Julie D. Forman-Kay portrait

Professor Julie Forman-Kay elected as a Fellow of the Royal Society

11 May 2021|


The Biochemistry Department is pleased to report that Professor Julie Forman-Kay has been elected as a Fellow of the Royal Society in recognition of her internationally renowned studies of the dynamic structures, interactions and functions of intrinsically disordered proteins. Congratulations!

Awardees from SickKids

SickKids-led researchers receive numerous grants from the Canada Foundation for Innovation

27 March 2021|

Professors Julie Forman-Kay, Simon Sharpe, P. Lynne Howell and John Rubinstein were awarded new CFI funds to help bring new technology to SickKids.

Professors Julie Forman-Kay, and Simon Sharpe, received more than $1.6 million to build on the SickKids Structural and Biophysical Core (SBC) facility. These new funds will support critical enhancements to cutting-edge research, knowledge creation, and training across biology and biophysics, including immunogen design for improved […]

Phase separation of macromolecules in health and disease

28 December 2020|

It is very hard to understand the effects of disease mutations that are prevalent in intrinsically disordered protein regions (IDRs). In a Perspective published in the December 23, 2020 issue of Cell, a collaborative Toronto team from the groups of Julie Forman-Kay, Alan Moses and Steve Scherer put forward both general and specific hypotheses for how IDR mutations lead to pathology in complex diseases, particularly in autism spectrum […]

Enzymatic Activity Regulated by Phase Separation

24 August 2019|

In the latest issue of Science the Forman-Kay lab demonstrate that as proteins transition from the bulk solution to a phase separated condensate in a test tube, this regulates their ability to affect translation and deadenylation in the same manner observed in the cell. Partitioning of components of the translational machinery away from the mRNA can block translation while the unique condensate environment can activate deadenylation.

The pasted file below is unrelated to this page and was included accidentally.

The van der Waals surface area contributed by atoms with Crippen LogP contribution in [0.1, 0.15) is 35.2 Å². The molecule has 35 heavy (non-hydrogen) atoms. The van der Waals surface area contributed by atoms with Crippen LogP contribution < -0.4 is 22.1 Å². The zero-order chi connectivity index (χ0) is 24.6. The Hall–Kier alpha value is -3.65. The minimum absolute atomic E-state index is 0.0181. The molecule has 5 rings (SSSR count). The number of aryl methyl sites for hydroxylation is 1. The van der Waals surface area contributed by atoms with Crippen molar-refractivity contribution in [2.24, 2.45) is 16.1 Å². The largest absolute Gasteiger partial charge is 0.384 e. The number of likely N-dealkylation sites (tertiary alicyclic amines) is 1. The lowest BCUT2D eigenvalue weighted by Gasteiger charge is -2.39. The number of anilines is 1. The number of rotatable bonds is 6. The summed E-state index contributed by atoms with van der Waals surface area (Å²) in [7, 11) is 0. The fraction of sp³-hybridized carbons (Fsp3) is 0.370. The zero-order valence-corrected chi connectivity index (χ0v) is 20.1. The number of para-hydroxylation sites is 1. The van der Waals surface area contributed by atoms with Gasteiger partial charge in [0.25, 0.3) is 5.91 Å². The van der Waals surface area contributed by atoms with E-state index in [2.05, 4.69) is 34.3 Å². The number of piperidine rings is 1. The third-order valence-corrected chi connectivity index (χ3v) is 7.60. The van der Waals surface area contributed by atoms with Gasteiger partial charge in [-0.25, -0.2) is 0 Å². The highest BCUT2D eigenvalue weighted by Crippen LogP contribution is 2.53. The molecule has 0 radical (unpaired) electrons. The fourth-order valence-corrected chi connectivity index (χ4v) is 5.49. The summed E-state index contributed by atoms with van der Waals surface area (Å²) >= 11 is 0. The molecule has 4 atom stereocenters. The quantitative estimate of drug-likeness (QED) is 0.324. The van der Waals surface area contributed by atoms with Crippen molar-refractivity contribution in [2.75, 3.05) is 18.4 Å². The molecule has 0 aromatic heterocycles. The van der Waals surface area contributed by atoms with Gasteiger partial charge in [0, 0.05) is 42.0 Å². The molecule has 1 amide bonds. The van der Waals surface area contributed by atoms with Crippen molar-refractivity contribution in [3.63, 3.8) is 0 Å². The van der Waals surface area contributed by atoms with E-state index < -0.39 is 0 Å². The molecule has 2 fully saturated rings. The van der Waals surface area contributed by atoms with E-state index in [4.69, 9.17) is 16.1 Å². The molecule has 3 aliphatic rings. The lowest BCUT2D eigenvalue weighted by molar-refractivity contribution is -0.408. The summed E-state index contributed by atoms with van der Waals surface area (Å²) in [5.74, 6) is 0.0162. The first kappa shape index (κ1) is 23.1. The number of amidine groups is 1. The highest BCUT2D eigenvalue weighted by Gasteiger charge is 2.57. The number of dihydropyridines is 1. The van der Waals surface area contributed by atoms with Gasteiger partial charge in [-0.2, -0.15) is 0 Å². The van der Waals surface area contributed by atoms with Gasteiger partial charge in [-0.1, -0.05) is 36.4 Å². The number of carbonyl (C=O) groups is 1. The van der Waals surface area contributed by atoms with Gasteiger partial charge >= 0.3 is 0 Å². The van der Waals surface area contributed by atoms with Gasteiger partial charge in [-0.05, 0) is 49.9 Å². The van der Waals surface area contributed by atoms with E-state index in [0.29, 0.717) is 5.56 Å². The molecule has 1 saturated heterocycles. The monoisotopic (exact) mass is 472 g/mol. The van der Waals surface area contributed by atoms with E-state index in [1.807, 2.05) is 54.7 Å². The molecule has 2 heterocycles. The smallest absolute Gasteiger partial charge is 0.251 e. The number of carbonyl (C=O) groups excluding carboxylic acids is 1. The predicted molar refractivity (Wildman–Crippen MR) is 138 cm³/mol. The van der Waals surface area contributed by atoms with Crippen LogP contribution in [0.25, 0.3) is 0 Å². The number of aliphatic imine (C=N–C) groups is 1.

A previous dogma […]

Dr. Julie Forman-Kay was interviewed on Nature News Feature

1 June 2018|

Julie Forman-Kay was among a group of researchers interviewed for the Nature News Feature published on March 14, 2018 entitled “What lava lamps and vinaigrette can teach us about cell biology”.

Like oil in water, the contents of cells can segregate into droplets. It’s called phase separation, and biologists are seeing it everywhere.

An image of Julie Forman-Kay.

Julie Forman-Kay elected as a Fellow to the Royal Society of Canada

13 September 2016|

FORMAN-KAY, Julie – Molecular Structure & Function Program, The Hospital for Sick Children, University of Toronto
Julie Forman-Kay is the foremost Canadian expert in developing and applying tools to study the structure, interactions and functions of disordered proteins of significant biomedical relevance. Her work has led to scientific understanding of the importance of disordered proteins and links their dynamic properties and biological function, providing a foundation for novel therapeutic approaches. […]

The Forman-Kay lab provides new insights into how intrinsically disordered proteins mediate phospho-regulation

8 January 2015|

In the latest issue of Nature, the Forman-Kay lab describes how the structure of an intrinsically disordered region of 4E-BP is modulated by phosphorylation.